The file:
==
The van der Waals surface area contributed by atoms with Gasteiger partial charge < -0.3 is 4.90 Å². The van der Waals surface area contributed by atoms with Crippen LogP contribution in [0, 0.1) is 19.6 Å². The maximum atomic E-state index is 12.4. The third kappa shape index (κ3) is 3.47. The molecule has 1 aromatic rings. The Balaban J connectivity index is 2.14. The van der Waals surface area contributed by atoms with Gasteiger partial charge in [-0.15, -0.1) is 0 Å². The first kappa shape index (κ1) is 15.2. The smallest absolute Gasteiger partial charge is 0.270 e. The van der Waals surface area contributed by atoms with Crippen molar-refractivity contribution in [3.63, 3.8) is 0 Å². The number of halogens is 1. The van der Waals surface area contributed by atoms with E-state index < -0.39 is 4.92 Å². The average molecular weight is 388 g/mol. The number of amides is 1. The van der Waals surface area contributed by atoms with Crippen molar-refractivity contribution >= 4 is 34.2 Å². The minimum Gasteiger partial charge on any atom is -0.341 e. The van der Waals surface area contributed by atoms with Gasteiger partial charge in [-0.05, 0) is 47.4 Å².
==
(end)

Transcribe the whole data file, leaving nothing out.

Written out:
The van der Waals surface area contributed by atoms with Gasteiger partial charge < -0.3 is 4.90 Å². The van der Waals surface area contributed by atoms with Crippen LogP contribution in [0, 0.1) is 19.6 Å². The maximum atomic E-state index is 12.4. The third kappa shape index (κ3) is 3.47. The molecule has 1 aromatic rings. The Balaban J connectivity index is 2.14. The van der Waals surface area contributed by atoms with Gasteiger partial charge in [-0.15, -0.1) is 0 Å². The first kappa shape index (κ1) is 15.2. The smallest absolute Gasteiger partial charge is 0.270 e. The van der Waals surface area contributed by atoms with Crippen molar-refractivity contribution in [3.63, 3.8) is 0 Å². The number of halogens is 1. The van der Waals surface area contributed by atoms with E-state index < -0.39 is 4.92 Å². The average molecular weight is 388 g/mol. The number of amides is 1. The van der Waals surface area contributed by atoms with Crippen molar-refractivity contribution >= 4 is 34.2 Å². The minimum Gasteiger partial charge on any atom is -0.341 e. The van der Waals surface area contributed by atoms with Gasteiger partial charge in [-0.05, 0) is 47.4 Å².